that chain may contain a number of independently functional units, called domains.
And it's the combination of domains in a single protein that can lead to novel functions.
Wally Gilbert first proposed more than 30 years ago the idea that new proteins
may evolve through the occasional accidental reshuffling of these domains.
So while some new genes may be the result of duplication and mutation,
others are the result of novel protein domain arrangements.
But are these only ways new genes can form, from pre-existing ones?
For the longest time the answer was thought to be yes.
The first genes were thought to have formed before DNA and proteins were used by organisms,
and from then on it was simply duplication, mutation, and rearrangement.
That is, until a study came along in 2006 by Yuuki Hayashi and colleagues.
In this remarkable study this group of scientists showed
what many biologists thought was so improbable it was essentially impossible,
the evolution of entirely new genes from completely random DNA sequences.
The exact thing creationists have been arguing is mathematically impossible.
In this study the researchers replaced a 139 amino acid domain of a gene
that makes up the coat of a virus with a random DNA sequence.
Without this protein domain the virus is extremely inefficient at infecting cells.
And if creationist math is to be believed,
the chances of these 139 amino acids randomly mutating back is so unlikely,
the virus will be doomed forever.
However, in only 7 generations the group saw a 240 fold increase in infectivity of the virus.
After many generations the virus had increased its infection rate by a factor of 17,000.
Where once there was just random DNA, now existed a fully functional viral coat gene,
but not the original gene, an entirely new gene had evolved to fill the role.
What this group showed was that not only could entirely different proteins perform the same job,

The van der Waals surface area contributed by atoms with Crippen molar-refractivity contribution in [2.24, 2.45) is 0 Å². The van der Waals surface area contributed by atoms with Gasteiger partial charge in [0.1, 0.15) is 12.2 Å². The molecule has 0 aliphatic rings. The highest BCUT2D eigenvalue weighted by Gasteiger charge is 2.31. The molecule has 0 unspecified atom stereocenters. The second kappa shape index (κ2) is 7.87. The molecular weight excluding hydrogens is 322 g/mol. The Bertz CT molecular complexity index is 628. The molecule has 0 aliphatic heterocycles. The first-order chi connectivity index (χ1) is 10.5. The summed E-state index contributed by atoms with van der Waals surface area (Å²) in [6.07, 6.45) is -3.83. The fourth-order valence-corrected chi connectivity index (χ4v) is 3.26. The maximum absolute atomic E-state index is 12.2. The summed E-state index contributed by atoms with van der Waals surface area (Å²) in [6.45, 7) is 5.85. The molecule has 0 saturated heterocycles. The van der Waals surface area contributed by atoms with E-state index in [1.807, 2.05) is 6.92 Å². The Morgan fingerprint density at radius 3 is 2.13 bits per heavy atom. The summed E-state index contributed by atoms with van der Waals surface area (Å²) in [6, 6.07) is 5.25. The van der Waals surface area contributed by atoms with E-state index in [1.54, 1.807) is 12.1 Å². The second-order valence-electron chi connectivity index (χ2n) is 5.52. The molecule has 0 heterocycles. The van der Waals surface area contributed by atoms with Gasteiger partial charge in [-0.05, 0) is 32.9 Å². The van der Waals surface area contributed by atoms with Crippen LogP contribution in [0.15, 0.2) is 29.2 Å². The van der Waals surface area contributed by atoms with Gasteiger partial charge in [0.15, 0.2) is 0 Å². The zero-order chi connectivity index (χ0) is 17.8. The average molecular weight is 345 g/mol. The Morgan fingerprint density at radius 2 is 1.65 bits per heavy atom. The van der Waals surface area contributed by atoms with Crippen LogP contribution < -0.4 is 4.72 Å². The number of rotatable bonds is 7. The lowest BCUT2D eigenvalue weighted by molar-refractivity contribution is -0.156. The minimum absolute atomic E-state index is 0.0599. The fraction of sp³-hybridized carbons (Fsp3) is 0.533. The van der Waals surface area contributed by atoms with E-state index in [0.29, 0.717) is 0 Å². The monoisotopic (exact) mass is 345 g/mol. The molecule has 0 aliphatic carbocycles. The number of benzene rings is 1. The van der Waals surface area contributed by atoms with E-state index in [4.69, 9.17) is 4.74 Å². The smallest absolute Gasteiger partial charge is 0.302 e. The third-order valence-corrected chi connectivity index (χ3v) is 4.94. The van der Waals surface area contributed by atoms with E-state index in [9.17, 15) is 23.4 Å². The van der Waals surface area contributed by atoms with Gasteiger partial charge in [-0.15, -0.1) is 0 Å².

but these could evolve rapidly starting from completely random stretches of DNA.
If a random stretch of DNA through a fortuitous mutation
happens to be transcribed by RNA polymerase,
the resulting protein will most likely do extremely little.
But, if the little it does do happens to help the cell, even just a bit, that new gene will be selected for,
and over many generations, through gradual mutations, that originally random stretch of DNA
will evolve into a fully functioning and completely novel gene.
The creationist argument simply shows that a single specific amino acids sequence
will not spontaneously form by chance.
This however does not mean new genes don't evolve.
Novel genes originate through a variety of mechanisms,
and are refined through random mutation and natural selection.
All the while increasing the complexity of the organism, and adding information to the genome.
More often than not organisms don't reinvent the wheel
and use preexisting genes or domains to form new genes.
But every now and then, a completely new gene forms from nothing more than random DNA,
adding more raw fuel to the engine of life we call evolution.
Think about it.